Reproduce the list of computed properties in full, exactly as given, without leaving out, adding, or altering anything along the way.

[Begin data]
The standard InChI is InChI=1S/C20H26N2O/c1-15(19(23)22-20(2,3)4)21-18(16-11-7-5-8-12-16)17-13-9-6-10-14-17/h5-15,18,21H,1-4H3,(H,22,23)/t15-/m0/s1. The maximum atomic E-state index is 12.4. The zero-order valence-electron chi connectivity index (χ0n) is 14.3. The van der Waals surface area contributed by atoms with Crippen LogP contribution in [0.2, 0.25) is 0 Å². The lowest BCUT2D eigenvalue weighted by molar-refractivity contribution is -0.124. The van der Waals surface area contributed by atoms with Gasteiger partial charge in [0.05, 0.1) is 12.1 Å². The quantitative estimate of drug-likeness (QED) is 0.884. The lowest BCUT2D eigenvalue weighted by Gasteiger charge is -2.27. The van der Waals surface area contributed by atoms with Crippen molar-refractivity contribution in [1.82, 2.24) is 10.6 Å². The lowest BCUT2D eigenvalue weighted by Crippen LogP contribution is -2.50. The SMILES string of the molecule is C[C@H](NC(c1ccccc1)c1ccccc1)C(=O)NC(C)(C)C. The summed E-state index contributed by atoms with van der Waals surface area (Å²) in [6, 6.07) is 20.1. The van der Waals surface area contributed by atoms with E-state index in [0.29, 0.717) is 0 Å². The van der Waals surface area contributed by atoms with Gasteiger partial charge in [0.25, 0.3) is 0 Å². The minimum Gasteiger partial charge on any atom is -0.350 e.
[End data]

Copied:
The standard InChI is InChI=1S/C20H26N2O/c1-15(19(23)22-20(2,3)4)21-18(16-11-7-5-8-12-16)17-13-9-6-10-14-17/h5-15,18,21H,1-4H3,(H,22,23)/t15-/m0/s1. The maximum atomic E-state index is 12.4. The zero-order valence-electron chi connectivity index (χ0n) is 14.3. The van der Waals surface area contributed by atoms with Crippen LogP contribution in [0.2, 0.25) is 0 Å². The lowest BCUT2D eigenvalue weighted by molar-refractivity contribution is -0.124. The van der Waals surface area contributed by atoms with Gasteiger partial charge in [0.05, 0.1) is 12.1 Å². The quantitative estimate of drug-likeness (QED) is 0.884. The lowest BCUT2D eigenvalue weighted by Gasteiger charge is -2.27. The van der Waals surface area contributed by atoms with Crippen molar-refractivity contribution in [1.82, 2.24) is 10.6 Å². The lowest BCUT2D eigenvalue weighted by Crippen LogP contribution is -2.50. The SMILES string of the molecule is C[C@H](NC(c1ccccc1)c1ccccc1)C(=O)NC(C)(C)C. The summed E-state index contributed by atoms with van der Waals surface area (Å²) in [6, 6.07) is 20.1. The van der Waals surface area contributed by atoms with E-state index in [0.29, 0.717) is 0 Å². The van der Waals surface area contributed by atoms with Gasteiger partial charge in [0.25, 0.3) is 0 Å². The minimum Gasteiger partial charge on any atom is -0.350 e.